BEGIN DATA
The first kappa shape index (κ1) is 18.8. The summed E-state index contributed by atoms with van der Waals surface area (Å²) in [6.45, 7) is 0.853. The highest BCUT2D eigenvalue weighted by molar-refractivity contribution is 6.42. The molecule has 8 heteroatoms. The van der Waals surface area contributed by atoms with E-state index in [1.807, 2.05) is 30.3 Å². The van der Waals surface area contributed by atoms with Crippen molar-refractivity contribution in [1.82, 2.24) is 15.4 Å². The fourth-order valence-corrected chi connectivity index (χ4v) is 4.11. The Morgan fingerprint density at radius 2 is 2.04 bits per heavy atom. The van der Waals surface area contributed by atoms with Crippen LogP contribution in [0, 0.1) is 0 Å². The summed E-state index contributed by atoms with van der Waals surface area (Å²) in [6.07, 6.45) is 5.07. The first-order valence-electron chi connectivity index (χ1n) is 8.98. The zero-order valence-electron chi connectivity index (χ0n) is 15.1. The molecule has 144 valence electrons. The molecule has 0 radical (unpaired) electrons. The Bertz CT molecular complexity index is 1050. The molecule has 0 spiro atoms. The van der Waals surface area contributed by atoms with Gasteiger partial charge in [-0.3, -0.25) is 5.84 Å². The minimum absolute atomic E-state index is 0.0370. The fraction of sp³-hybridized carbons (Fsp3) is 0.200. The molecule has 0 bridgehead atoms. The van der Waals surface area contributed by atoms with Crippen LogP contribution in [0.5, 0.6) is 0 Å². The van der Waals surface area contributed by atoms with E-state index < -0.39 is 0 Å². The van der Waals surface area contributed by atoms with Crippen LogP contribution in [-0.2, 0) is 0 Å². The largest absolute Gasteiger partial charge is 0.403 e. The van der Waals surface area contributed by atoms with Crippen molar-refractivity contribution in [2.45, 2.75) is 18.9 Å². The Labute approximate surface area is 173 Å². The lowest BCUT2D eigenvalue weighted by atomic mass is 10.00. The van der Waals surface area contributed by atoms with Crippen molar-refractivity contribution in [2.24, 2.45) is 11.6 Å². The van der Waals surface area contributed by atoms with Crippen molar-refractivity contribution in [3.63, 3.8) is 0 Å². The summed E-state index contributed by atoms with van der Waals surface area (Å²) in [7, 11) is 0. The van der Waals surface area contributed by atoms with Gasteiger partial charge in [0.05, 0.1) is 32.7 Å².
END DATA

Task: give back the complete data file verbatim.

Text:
The first kappa shape index (κ1) is 18.8. The summed E-state index contributed by atoms with van der Waals surface area (Å²) in [6.45, 7) is 0.853. The highest BCUT2D eigenvalue weighted by molar-refractivity contribution is 6.42. The molecule has 8 heteroatoms. The van der Waals surface area contributed by atoms with E-state index in [1.807, 2.05) is 30.3 Å². The van der Waals surface area contributed by atoms with Crippen molar-refractivity contribution in [1.82, 2.24) is 15.4 Å². The fourth-order valence-corrected chi connectivity index (χ4v) is 4.11. The Morgan fingerprint density at radius 2 is 2.04 bits per heavy atom. The van der Waals surface area contributed by atoms with Crippen LogP contribution in [0, 0.1) is 0 Å². The summed E-state index contributed by atoms with van der Waals surface area (Å²) in [6.07, 6.45) is 5.07. The first-order valence-electron chi connectivity index (χ1n) is 8.98. The zero-order valence-electron chi connectivity index (χ0n) is 15.1. The molecule has 144 valence electrons. The molecule has 0 radical (unpaired) electrons. The Bertz CT molecular complexity index is 1050. The molecule has 0 spiro atoms. The van der Waals surface area contributed by atoms with Gasteiger partial charge in [-0.3, -0.25) is 5.84 Å². The minimum absolute atomic E-state index is 0.0370. The fraction of sp³-hybridized carbons (Fsp3) is 0.200. The molecule has 0 bridgehead atoms. The van der Waals surface area contributed by atoms with Crippen LogP contribution in [0.5, 0.6) is 0 Å². The van der Waals surface area contributed by atoms with E-state index < -0.39 is 0 Å². The van der Waals surface area contributed by atoms with Crippen LogP contribution in [-0.2, 0) is 0 Å². The largest absolute Gasteiger partial charge is 0.403 e. The van der Waals surface area contributed by atoms with Crippen molar-refractivity contribution in [2.45, 2.75) is 18.9 Å². The Labute approximate surface area is 173 Å². The lowest BCUT2D eigenvalue weighted by atomic mass is 10.00. The van der Waals surface area contributed by atoms with Crippen molar-refractivity contribution in [2.24, 2.45) is 11.6 Å². The van der Waals surface area contributed by atoms with Crippen molar-refractivity contribution in [3.63, 3.8) is 0 Å². The summed E-state index contributed by atoms with van der Waals surface area (Å²) in [7, 11) is 0. The van der Waals surface area contributed by atoms with Gasteiger partial charge in [0.05, 0.1) is 32.7 Å².